My latest children's book with Franklin Watts is called "MORE", and it's a re-telling of the classic folk tale of the magic bowl which fills itself with whatever food you might wish for, as long as you follow the rules which aren't really that difficult. However, there wouldn't be a story unless something goes disastrously wrong. There's a Grimms version of it, involving a poor soldier returning from war, whose bowl is stolen at an inn and then misused, but there are many others. 

In my version, it's a greedy maharajah with a serious eating disorder who covets the bowl. and here he is in all his overblown glory, as portrayed by my brilliant illustrator Shahab Shamshirsuz. The maharajah will demand the bowl owned by the young son of a poor family (which of course he gets because they have no choice) and takes it back to his palace in order to stuff himself whenever he feels like it, but oh dear! There is a quite serious problem which only one person can resolve, and it's not the maharajah.

Here's the cover image by the same artist - I love it!

These books are part of a graded reading scheme in which I became professionally involved quite a long time ago, The advances aren't great, but the PLR plus the fact that they sell directly into schools makes up for that, and the illustrators are a joy to work with. The downside? Every text has to pass under the gimlet eyes of the 'educators' whose feeling for language is often almost totally absent, so conflicts do arise. I'm old-fashioned enough to believe that making real books available to children, books available to read or borrow, for free, in public libraries is the best answer to any literacy problems, plus the excellent work of wonderful publishers like Barrington Stoke who specialise in books aimed at the dyslexic. Public libraries were where I really got close up and intimate with literature - books my working class parents couldn't afford and wouldn't have bought anyway.

Recently I've become increasingly aware of structural problems in novels - is it that I'm becoming more stroppy? A publisher had such confidence in one of his  newly published novels that he turned over a third of it into a free download, daring you, the reader, not to want to read the rest of it, and he was right in my case - the plot grabbed me by the throat, and I simply had to go on reading, so I bought it to read on my Kindle. The trouble for me was that the two thirds or so left felt rushed and over-complicated - so many threads to tie up, so many challenging thoughts the author wanted to throw at me, that I completely lost that feeling of intimacy with a master-storyteller (which this author clearly was) running with, and exploring, a wonderfully preposterous idea.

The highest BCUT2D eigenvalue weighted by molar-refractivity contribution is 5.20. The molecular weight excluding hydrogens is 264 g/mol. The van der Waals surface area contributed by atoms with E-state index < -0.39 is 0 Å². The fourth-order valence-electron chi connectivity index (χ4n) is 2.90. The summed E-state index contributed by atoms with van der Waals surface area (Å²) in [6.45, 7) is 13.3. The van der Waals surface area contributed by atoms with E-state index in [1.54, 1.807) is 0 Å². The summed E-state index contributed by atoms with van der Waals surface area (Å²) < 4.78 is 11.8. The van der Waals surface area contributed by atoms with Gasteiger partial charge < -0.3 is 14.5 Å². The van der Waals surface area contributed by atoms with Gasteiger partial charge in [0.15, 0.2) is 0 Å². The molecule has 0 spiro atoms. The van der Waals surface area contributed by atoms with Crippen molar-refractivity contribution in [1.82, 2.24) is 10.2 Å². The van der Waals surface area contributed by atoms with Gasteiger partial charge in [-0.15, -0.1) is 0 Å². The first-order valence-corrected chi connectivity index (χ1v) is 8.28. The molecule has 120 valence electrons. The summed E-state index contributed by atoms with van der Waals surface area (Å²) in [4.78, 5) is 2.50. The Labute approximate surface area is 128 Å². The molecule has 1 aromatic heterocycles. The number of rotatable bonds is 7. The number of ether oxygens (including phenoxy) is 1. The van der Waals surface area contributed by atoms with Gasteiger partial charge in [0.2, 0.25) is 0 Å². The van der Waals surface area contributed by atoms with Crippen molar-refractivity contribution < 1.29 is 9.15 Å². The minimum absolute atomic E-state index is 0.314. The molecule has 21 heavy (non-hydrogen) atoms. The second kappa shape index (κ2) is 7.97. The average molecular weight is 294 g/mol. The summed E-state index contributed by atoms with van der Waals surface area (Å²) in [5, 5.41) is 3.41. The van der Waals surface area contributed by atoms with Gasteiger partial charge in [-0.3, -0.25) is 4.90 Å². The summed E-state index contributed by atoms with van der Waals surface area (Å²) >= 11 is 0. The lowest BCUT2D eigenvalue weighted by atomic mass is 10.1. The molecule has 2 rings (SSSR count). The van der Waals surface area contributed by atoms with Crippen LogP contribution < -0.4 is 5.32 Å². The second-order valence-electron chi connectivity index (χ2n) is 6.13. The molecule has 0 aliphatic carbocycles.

Novels are like love affairs, and this one seemed to begin with the orgasm and then end with deconstruction (happens in real life, too, but doesn't make a good story.) As a writer, I'm only too familiar with this problem - you're totally in love with a fantastic concept, a "what if?" and you run with it, and then it takes you into a myriad unexpected small and complex pathways all of which you somehow have to deal with - been there, and done that. How I envy people who can map out, from the beginning, precisely where a work is going. And as for this book, which shall be nameless as it is extremely readable, and I wouldn't want to be a spoiler, the initial orgasm is indeed breathtaking. 


Umberto Tosi said…
Like you, Enid, I wish I could map out my stories, but just have to trust that bowl of ideas to keep overflowing no matter how shaky my belief in it each time. Your retelling of these magic tales sounds delightful and inspiring, as are the illustrations. Good luck with it all.
Enid Richemont said…
Thanks, Umberto. Re- the magic bowl - there was a goddess involved. Useful, goddesses, especially the ones with several sets of arms...
Anonymous said…
Ha, now I’m intrigued! So agree with you about modern novels often lacking a good plot structure. It means that however gripping the premise is, I lose interest at some point and finishing the book becomes a grind.
I love the look of your version of the magic porridge pot, with the splendid illustration of the far too well nourished maharajah. My favourite take on the theme is The Magic Pudding by Norman Lindsey, in which the joy of having a pudding that constantly renews itself is offset by the pudding itself being extremely grumpy and obstreperous.
What lovely illustrations!

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